No one else threatened me for the rest of the season. Promise.
It’s hard to cover that entire season in just a few paragraphs but the three finals aside any mention of it makes me think of Barmby’s derby goal, Michael Owen in Rome, Babbel’s through ball to Emile Heskey at home to Leicester, Jari’s performance against City in the FA Cup, the United games, the Gary Mac goals, the Goodison derby, the final day etc., but I want to talk about the two main strikers.
Both Owen and Heskey have been maligned in recent years. Michael for obvious reasons, and I for one can never forgive him for running his contract down while publicly declaring otherwise, while Emile ended his Liverpool career as a figure of fun for the tabloids with his missed chances and low strike rate.
Make no mistake though. Both were absolutely unplayable that season. They may have had Gerrard – the skinhead version – pulling the strings behind them and a free-scoring midfield to create opportunities, but their contribution to that side was vital.
We can all sneer at Owen the United player, the brand guru, the England player and the Ambassador, but we must also remember just what a talent he was. Never as popular as Fowler, he was far more ambitious than the other players.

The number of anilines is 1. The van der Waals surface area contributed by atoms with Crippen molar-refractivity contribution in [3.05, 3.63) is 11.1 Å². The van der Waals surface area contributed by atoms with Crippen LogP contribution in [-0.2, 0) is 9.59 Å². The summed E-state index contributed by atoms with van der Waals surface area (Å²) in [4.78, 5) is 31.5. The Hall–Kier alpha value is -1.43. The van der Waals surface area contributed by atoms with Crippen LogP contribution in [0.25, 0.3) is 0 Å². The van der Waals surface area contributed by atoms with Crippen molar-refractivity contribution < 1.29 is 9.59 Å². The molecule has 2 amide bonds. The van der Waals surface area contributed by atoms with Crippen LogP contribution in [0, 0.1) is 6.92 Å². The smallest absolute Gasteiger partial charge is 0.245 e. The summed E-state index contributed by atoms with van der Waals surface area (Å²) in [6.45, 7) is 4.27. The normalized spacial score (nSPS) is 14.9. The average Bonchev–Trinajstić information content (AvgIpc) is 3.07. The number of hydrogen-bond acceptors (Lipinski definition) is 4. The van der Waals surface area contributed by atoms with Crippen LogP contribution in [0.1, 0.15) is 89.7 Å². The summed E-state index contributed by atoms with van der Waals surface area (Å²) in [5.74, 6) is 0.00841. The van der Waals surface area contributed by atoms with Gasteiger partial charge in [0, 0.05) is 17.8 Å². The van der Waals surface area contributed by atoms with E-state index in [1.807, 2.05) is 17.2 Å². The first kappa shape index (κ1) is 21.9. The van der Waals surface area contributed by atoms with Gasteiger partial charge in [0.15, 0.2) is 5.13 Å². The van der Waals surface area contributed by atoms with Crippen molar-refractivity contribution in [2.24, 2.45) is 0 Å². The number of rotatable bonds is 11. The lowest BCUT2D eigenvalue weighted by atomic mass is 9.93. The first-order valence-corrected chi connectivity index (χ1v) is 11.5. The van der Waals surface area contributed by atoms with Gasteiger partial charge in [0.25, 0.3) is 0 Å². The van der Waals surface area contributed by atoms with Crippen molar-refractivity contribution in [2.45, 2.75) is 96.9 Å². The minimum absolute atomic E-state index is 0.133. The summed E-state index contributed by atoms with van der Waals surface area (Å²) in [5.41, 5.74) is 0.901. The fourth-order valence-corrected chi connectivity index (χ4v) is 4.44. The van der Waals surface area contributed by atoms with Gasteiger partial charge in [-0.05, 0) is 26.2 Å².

He gave an interview with Alan Hansen when he first broke into the first team and talked about his love of the game as well as horse racing and pretty much every sport going. Hansen too was no slouch at golf and played volleyball to a high standard before choosing footy, so the two goaded each other for a while. The older man then mentioned snooker. Owen’s face lit up…
‘I’ll give you a game of snooker if you want.’ Of course, he was shit hot at that too.
And that’s what he was like in 2001. Good at everything. Yeah, he was clean cut and an England poster boy already at that point, but he was good at everything. He realised that his left foot wasn’t as good as his right, so he worked on it all season. It’s the foot which wins the FA Cup. He knew he was good but wanted to be better. He destroyed teams that year. Destroyed them.
Heskey was always the quieter man of the two but no less important. Rio Ferdinand hated playing against him.